The dermis of sea cucumbers is a catch connective tissue or a mutable collagenous tissue that shows rapid, large and reversible stiffness changes in response to stimulation. The main component of the dermis is the extracellular material composed of collagen fibrils embedded in a hydrogel of proteoglycans. The stiffness of the extracellular material determines that of the dermis. The dermis has three mechanical states: soft (Sa), standard (Sb) and stiff (Sc). We studied the ultrastructural changes associated with the stiffness changes. Transverse sections of collagen fibrils in the dermis showed irregular perimeters with electron-dense protrusions or arms that cross-bridged between fibrils. The number of cross-bridges increased in stiffer dermis. The distance between the fibrils was shorter in Sc than that in other states, which was in accord with the previous report that water exuded from the tissue in the transition Sb→Sc. The ultrastructure of collagen fibrils that had been isolated from the dermis was also studied. Fibrils aggregated by tensilin, which causes the transition Sa→Sb possibly through an increase in cohesive forces between fibrils, had larger diameter than those dispersed by softenin, which antagonizes the effect of tensilin. No cross-bridges were found in isolated collagen fibrils. From the present ultrastructural study we propose that three different mechanisms work together to increase the dermal stiffness. 1.Tensilin makes collagen fibrils stronger and stiffer in Sa→Sb through an increase in cohesive forces between subfibrils that constituted fibrils; 2. Cross-bridging by arms caused the fibrils to be a continuous network of bundles both in Sa→Sb and in Sb→Sc; 3. The matrix embedding the fibril network became stiffer in Sb→Sc, which was produced by bonding associated with water exudation.
Citation: Tamori M, Ishida K, Matsuura E, Ogasawara K, Hanasaka T, Takehana Y, et al. (2016) Ultrastructural Changes Associated with Reversible Stiffening in Catch Connective Tissue of Sea Cucumbers. PLoS ONE 11(5): e0155673. https://doi.org/10.1371/journal.pone.0155673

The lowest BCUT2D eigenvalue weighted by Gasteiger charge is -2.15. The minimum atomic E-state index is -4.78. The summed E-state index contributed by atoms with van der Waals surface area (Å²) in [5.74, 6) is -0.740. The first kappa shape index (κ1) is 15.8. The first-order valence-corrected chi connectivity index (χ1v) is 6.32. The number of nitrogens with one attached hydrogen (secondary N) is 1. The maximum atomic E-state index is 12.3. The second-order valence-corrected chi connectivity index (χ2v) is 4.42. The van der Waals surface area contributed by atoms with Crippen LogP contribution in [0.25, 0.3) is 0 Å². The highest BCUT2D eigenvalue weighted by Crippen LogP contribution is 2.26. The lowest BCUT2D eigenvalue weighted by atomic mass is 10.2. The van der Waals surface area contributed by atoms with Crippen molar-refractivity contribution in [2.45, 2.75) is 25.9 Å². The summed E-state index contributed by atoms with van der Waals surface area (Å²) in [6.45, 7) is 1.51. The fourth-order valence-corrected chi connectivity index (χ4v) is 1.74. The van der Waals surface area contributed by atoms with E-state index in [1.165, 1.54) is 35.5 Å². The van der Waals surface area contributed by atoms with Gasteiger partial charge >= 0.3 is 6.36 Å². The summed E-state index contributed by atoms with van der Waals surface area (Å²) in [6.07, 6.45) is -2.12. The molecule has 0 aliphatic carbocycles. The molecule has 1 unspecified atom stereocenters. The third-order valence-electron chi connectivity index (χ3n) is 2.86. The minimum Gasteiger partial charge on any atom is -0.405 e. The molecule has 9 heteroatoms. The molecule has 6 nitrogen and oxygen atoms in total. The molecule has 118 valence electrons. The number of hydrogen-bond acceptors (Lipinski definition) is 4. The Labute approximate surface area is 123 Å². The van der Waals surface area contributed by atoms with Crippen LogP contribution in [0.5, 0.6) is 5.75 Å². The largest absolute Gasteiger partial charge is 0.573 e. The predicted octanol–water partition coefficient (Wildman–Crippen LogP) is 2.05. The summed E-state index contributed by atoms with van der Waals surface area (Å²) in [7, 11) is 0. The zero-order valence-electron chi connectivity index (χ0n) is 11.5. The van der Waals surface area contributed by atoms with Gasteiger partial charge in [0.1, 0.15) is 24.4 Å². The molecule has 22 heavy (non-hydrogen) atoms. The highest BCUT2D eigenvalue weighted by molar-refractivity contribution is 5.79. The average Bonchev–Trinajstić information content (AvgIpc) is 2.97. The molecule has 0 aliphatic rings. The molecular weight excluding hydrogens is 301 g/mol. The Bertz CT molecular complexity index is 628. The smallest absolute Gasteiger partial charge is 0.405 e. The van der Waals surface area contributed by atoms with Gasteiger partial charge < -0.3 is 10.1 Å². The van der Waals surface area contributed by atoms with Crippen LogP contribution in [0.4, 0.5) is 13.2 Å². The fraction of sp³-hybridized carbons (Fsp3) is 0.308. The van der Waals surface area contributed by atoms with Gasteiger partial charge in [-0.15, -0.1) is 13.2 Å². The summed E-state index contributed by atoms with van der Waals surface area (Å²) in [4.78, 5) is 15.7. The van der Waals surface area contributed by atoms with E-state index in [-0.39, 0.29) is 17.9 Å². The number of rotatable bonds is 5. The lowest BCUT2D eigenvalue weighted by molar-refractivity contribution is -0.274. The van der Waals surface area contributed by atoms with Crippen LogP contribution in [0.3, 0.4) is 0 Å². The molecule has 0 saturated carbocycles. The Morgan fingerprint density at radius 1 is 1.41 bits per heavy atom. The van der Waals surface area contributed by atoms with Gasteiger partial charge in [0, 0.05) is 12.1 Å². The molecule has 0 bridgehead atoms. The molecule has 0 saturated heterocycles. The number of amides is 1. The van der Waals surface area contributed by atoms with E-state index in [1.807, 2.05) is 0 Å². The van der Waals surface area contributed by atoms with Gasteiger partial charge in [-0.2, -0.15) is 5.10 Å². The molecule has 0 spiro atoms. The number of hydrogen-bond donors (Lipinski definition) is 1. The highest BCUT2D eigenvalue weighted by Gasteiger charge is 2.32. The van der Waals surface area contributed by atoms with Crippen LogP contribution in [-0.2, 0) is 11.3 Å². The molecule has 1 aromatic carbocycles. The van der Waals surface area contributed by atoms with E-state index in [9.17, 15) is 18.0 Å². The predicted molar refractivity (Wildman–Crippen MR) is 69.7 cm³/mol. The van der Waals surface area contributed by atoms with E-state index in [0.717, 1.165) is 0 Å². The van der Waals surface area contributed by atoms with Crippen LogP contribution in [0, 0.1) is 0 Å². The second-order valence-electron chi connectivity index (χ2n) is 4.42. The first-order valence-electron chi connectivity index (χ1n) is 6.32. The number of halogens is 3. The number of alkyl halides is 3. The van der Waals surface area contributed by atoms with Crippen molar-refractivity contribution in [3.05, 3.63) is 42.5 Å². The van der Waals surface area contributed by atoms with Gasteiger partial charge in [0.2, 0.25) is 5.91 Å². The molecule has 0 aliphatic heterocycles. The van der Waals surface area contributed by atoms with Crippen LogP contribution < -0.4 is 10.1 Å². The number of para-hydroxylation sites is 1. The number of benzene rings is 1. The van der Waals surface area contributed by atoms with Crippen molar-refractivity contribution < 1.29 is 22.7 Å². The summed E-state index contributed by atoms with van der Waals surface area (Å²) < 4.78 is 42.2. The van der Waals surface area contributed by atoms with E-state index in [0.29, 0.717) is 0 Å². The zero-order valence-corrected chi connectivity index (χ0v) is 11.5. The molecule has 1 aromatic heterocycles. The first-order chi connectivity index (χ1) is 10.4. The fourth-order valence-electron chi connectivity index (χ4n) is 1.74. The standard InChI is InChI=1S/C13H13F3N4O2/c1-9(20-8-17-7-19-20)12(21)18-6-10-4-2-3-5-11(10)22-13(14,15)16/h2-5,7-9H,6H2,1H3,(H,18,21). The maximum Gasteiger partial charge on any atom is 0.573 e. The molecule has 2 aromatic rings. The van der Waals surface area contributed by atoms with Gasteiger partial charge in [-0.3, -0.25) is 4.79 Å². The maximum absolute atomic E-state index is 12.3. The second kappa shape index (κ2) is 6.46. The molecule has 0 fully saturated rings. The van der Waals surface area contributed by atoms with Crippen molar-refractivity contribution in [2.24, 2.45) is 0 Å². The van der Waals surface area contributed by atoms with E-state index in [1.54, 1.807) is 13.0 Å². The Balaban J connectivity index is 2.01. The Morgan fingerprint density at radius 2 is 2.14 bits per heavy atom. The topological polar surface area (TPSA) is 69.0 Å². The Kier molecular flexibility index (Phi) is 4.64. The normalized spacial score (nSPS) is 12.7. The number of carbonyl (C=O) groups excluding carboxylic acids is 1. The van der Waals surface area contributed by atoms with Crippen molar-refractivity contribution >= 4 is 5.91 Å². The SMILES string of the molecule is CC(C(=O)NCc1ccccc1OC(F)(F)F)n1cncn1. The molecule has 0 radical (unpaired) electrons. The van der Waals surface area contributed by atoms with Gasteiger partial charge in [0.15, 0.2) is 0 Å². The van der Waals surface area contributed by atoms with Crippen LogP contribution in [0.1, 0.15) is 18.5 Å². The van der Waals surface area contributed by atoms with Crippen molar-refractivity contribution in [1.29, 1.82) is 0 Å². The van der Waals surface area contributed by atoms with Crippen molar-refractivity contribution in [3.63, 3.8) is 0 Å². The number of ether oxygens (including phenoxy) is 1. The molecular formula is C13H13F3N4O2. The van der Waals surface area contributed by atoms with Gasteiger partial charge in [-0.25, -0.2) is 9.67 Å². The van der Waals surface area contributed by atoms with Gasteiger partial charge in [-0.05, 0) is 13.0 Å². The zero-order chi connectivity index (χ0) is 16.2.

Editor: Richard G. Haverkamp, Massey University, NEW ZEALAND
Received: January 19, 2016; Accepted: May 2, 2016; Published: May 18, 2016
Copyright: © 2016 Tamori et al. This is an open access article distributed under the terms of the Creative Commons Attribution License, which permits unrestricted use, distribution, and reproduction in any medium, provided the original author and source are credited.
Data Availability: All relevant data are within the paper.
Funding: This work was supported by Japan Society for the Promotion of Science (JSPS) KAKENHI Grant Numbers 23570092 to MT and 21570075 to TM. The funders had no role in study design, data collection and analysis, decision to publish, or preparation of the manuscript.
Competing interests: The authors have declared that no competing interests exist.
Echinoderms have catch connective tissues or mutable collagenous tissues whose stiffness is neurally controlled , . Cells are sparse in this tissue, which is occupied mostly by extracellular material whose stiffness changes are responsible for those of the tissue . The extracellular material could be regarded as a hydrogel of proteoglycans in which collagen fibrils are embedded , .